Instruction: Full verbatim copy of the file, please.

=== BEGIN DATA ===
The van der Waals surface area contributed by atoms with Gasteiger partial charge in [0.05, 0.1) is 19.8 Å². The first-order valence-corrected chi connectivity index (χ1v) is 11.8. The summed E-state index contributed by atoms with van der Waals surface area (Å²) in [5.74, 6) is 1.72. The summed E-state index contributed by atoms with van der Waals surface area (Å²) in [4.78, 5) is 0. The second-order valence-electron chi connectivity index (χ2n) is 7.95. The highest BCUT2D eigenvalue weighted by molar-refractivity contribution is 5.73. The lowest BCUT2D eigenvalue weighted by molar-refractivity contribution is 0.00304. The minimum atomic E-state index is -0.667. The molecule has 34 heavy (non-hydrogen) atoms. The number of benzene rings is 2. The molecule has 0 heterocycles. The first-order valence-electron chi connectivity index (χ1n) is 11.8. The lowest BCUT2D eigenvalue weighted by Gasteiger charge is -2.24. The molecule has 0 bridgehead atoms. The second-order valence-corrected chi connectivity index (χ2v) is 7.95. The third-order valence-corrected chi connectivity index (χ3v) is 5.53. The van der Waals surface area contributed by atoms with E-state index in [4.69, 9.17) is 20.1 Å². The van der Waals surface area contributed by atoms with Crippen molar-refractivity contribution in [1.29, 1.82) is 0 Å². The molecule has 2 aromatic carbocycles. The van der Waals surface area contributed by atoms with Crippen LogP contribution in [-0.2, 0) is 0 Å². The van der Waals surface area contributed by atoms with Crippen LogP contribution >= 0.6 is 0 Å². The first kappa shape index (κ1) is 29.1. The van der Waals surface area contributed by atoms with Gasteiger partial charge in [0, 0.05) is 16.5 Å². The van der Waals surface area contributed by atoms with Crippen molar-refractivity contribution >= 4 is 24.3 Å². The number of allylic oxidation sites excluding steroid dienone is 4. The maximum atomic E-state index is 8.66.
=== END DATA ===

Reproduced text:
The van der Waals surface area contributed by atoms with Gasteiger partial charge in [0.05, 0.1) is 19.8 Å². The first-order valence-corrected chi connectivity index (χ1v) is 11.8. The summed E-state index contributed by atoms with van der Waals surface area (Å²) in [5.74, 6) is 1.72. The summed E-state index contributed by atoms with van der Waals surface area (Å²) in [4.78, 5) is 0. The second-order valence-electron chi connectivity index (χ2n) is 7.95. The highest BCUT2D eigenvalue weighted by molar-refractivity contribution is 5.73. The lowest BCUT2D eigenvalue weighted by molar-refractivity contribution is 0.00304. The minimum atomic E-state index is -0.667. The molecule has 34 heavy (non-hydrogen) atoms. The number of benzene rings is 2. The molecule has 0 heterocycles. The first-order valence-electron chi connectivity index (χ1n) is 11.8. The lowest BCUT2D eigenvalue weighted by Gasteiger charge is -2.24. The molecule has 0 bridgehead atoms. The second-order valence-corrected chi connectivity index (χ2v) is 7.95. The third-order valence-corrected chi connectivity index (χ3v) is 5.53. The van der Waals surface area contributed by atoms with E-state index in [4.69, 9.17) is 20.1 Å². The van der Waals surface area contributed by atoms with Crippen molar-refractivity contribution in [1.29, 1.82) is 0 Å². The molecule has 2 aromatic carbocycles. The van der Waals surface area contributed by atoms with Crippen LogP contribution in [-0.2, 0) is 0 Å². The van der Waals surface area contributed by atoms with Crippen LogP contribution >= 0.6 is 0 Å². The first kappa shape index (κ1) is 29.1. The van der Waals surface area contributed by atoms with Gasteiger partial charge in [0, 0.05) is 16.5 Å². The van der Waals surface area contributed by atoms with Crippen molar-refractivity contribution >= 4 is 24.3 Å². The number of allylic oxidation sites excluding steroid dienone is 4. The maximum atomic E-state index is 8.66.